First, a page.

People living in this great metropolis of Mumbai are angry and sad. Not just because seven serial blasts that ripped through Mumbai's lifeline, the suburban train network, killed 186 people and injured over 700 on Tuesday, July 11. Not because the daily tension and discomfort of commuting on packed trains will be that much worse now — with the added component of fear. Not because in times of need we are always left to fend for ourselves with the State either absconding or held up elsewhere. Not because people in other cities are celebrating our 'resilience' and 'spirit' without knowing the first thing about the daily challenges that the majority of Mumbaikars face and overcome.

Impossible conditions

No, none of these reasons makes us sad and angry although some may annoy us. We are sad because despite petitions and protests, we still have to continue to travel each day like cattle instead of human beings. Because no one, but no one, is bothered about the impossible conditions in which the majority of us live, or the fact that because housing is not available within easy reach of where we work we must commute long hours and impossible distances in trains packed with three times the number of people than their capacity.

The terrible July 11 blasts have blown away more than seven carriages on seven local trains. They have blown the lid off the myth that people in Mumbai will somehow manage, come rain or shine or bomb blasts. Of course, many of us did get back to work the day after, and the day after that, and the rest of the week. As we have always done. And will continue to do.

Ghastly events like the recent bomb blasts are a reminder that no place is an island anymore.

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And we did not turn on each other and accuse people who are different from us of being the conduits of terror. Instead, caste and creed were forgotten as everyone came out to help. But for how long will this last?

Ironically, the very commuters who some years ago condemned 'them', the wretchedly poor slum dwellers living near railways tracks, and demanded that they be "sent back" and more of them not be allowed to enter the city, had 'them' to thank for literally saving their lives.

For it is these slum dwellers — dubbed non-citizens by the First Class pass holders of Mumbai's suburban trains — who pulled out bed sheets, saris, whatever they could find and ran to the blast site to help carry the wounded to hospitals. Without such intervention, many more would have died.

Amazing stories

There were other amazing stories of humanity on that long and fearful Tuesday night. The media reported some of them; many more circulate only through emails and by word of mouth. Stories of ordinary men, women, children who cooked food, gave water and tea to stranded commuters, opened up their homes to strangers. No one asked them to do this. And yet they did not hesitate. Some rushed from one hospital to another to donate blood or help in any way they could. Others took tea and sustenance to the anxious relatives of those who were lying wounded or dead in the different hospitals.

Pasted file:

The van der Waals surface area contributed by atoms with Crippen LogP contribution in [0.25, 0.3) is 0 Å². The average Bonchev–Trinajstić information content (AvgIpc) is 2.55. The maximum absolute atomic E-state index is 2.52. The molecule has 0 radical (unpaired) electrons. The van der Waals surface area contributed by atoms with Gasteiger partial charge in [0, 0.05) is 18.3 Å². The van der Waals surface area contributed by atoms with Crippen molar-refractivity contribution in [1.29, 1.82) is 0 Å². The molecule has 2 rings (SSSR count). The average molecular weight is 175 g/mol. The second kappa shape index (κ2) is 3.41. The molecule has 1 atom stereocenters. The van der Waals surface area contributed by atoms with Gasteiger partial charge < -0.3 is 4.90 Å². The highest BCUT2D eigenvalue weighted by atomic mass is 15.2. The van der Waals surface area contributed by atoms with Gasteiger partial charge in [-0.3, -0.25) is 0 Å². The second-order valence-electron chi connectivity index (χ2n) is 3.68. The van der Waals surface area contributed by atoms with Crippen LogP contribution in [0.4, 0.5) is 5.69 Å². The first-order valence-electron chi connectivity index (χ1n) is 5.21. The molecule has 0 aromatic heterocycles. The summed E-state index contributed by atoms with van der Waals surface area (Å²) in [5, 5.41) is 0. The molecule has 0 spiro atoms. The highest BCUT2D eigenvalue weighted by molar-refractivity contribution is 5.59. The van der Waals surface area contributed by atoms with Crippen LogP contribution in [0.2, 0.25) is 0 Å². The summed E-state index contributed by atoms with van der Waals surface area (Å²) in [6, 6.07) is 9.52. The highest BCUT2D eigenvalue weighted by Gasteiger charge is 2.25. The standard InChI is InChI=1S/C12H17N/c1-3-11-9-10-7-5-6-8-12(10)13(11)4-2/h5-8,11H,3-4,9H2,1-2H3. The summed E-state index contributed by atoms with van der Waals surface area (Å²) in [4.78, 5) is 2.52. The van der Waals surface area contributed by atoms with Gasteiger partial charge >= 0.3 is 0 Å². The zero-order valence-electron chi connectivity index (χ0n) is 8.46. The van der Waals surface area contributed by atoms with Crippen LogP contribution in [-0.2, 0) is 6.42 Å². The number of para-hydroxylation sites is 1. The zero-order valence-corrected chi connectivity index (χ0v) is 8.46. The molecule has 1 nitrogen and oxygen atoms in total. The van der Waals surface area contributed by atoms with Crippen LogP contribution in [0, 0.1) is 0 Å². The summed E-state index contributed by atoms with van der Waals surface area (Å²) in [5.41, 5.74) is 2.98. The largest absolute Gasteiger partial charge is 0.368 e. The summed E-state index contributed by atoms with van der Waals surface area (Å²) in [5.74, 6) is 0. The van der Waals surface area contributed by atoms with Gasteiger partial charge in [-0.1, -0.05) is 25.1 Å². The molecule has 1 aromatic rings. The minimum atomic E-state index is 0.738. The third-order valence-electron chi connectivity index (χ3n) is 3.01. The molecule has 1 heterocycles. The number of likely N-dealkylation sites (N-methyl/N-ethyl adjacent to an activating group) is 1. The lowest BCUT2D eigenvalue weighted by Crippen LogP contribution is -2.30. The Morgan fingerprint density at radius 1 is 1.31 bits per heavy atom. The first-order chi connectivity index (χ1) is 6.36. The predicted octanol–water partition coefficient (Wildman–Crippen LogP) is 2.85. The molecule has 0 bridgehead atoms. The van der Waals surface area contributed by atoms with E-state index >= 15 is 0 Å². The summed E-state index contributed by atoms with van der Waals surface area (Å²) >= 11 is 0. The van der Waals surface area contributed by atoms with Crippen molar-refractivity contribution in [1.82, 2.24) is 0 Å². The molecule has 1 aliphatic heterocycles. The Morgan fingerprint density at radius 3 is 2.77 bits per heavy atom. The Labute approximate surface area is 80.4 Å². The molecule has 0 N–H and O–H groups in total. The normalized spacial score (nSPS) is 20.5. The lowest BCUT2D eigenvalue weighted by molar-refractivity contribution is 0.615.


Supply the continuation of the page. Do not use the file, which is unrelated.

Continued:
We are lucky that our public health system is still in place and that privatisation of health has not replaced it. Because it is now clear that the proximity of so many government and municipal hospitals to the bombed railways stations helped save lives as the wounded got timely treatment.

The crisis has not ended. It is going to be a long haul before the physical wounds heal. It will take even longer for the emotional scars to heal. Yet, even as life gets back to 'normal', the question some are asking is, will we remain united? Or are we united only in tragedy? Will the families of the 'First Class compartment' people, who now face the onerous task of nursing back to health their grievously wounded relatives, remember what the so-called 'non-citizens', Mumbai's slum dwellers did for their kin? Or will they revert to the 'us' and 'them' syndrome?

Ghastly events like the recent bomb blasts hold out many lessons for all city dwellers, not only for those who live in Mumbai. They are reminder that no place is an island anymore, that there are dangers and threats that are beyond the comprehension of ordinary people who would like to conduct their lives peacefully. And that irreversible changes are imminent in cities like Mumbai where so far, despite all the other problems, the agencies of the State do not intrude into our lives in obvious ways. Now they will. Our trains will have men with metal detectors checking bags, our train stations will have sniffer dogs, there will be more checks, there will be more suspicion, no one will be able to take anyone else for granted.

In such an atmosphere of suspicion, it will be much easier to sow the seeds of dissension, or difference, of division. A city united in tragedy could easily fall apart. Our anger at what happened on July 11 should ensure that this does not come to pass.